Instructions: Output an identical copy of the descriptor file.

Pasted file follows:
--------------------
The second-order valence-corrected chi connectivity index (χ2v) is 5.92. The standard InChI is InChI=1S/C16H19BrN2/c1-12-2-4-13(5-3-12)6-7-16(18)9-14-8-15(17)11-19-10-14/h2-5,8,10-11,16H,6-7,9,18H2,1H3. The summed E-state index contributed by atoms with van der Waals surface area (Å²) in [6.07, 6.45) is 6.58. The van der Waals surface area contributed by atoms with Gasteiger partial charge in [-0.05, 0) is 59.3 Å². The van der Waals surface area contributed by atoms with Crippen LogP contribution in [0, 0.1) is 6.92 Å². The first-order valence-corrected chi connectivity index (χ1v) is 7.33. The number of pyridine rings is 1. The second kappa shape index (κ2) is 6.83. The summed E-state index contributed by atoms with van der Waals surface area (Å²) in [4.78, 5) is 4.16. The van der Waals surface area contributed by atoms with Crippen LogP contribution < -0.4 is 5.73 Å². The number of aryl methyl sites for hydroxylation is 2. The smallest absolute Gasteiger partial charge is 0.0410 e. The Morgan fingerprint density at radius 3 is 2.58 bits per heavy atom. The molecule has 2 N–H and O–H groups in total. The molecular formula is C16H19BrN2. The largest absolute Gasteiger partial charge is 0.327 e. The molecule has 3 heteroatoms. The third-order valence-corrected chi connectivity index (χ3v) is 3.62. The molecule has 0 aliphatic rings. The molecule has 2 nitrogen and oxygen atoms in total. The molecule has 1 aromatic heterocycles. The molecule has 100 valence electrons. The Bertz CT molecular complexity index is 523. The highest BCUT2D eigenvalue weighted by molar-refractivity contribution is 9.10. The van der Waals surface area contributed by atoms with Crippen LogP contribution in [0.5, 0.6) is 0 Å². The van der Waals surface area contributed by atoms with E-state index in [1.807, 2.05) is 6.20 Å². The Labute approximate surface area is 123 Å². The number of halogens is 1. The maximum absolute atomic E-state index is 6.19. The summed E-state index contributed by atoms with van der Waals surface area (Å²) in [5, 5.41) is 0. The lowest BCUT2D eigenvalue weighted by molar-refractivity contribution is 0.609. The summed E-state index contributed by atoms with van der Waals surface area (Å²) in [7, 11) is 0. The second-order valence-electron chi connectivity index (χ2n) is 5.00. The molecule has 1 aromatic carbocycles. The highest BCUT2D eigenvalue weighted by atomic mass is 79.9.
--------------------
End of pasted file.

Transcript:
The second-order valence-corrected chi connectivity index (χ2v) is 5.92. The standard InChI is InChI=1S/C16H19BrN2/c1-12-2-4-13(5-3-12)6-7-16(18)9-14-8-15(17)11-19-10-14/h2-5,8,10-11,16H,6-7,9,18H2,1H3. The summed E-state index contributed by atoms with van der Waals surface area (Å²) in [6.07, 6.45) is 6.58. The van der Waals surface area contributed by atoms with Gasteiger partial charge in [-0.05, 0) is 59.3 Å². The van der Waals surface area contributed by atoms with Crippen LogP contribution in [0, 0.1) is 6.92 Å². The first-order valence-corrected chi connectivity index (χ1v) is 7.33. The number of pyridine rings is 1. The second kappa shape index (κ2) is 6.83. The summed E-state index contributed by atoms with van der Waals surface area (Å²) in [4.78, 5) is 4.16. The van der Waals surface area contributed by atoms with Crippen LogP contribution < -0.4 is 5.73 Å². The number of aryl methyl sites for hydroxylation is 2. The smallest absolute Gasteiger partial charge is 0.0410 e. The Morgan fingerprint density at radius 3 is 2.58 bits per heavy atom. The molecule has 2 N–H and O–H groups in total. The molecular formula is C16H19BrN2. The largest absolute Gasteiger partial charge is 0.327 e. The molecule has 3 heteroatoms. The third-order valence-corrected chi connectivity index (χ3v) is 3.62. The molecule has 0 aliphatic rings. The molecule has 2 nitrogen and oxygen atoms in total. The molecule has 1 aromatic heterocycles. The molecule has 100 valence electrons. The Bertz CT molecular complexity index is 523. The highest BCUT2D eigenvalue weighted by molar-refractivity contribution is 9.10. The van der Waals surface area contributed by atoms with Crippen LogP contribution in [0.5, 0.6) is 0 Å². The van der Waals surface area contributed by atoms with E-state index in [1.807, 2.05) is 6.20 Å². The Labute approximate surface area is 123 Å². The number of halogens is 1. The maximum absolute atomic E-state index is 6.19. The summed E-state index contributed by atoms with van der Waals surface area (Å²) in [5, 5.41) is 0. The lowest BCUT2D eigenvalue weighted by molar-refractivity contribution is 0.609. The summed E-state index contributed by atoms with van der Waals surface area (Å²) in [7, 11) is 0. The second-order valence-electron chi connectivity index (χ2n) is 5.00. The molecule has 1 aromatic carbocycles. The highest BCUT2D eigenvalue weighted by atomic mass is 79.9.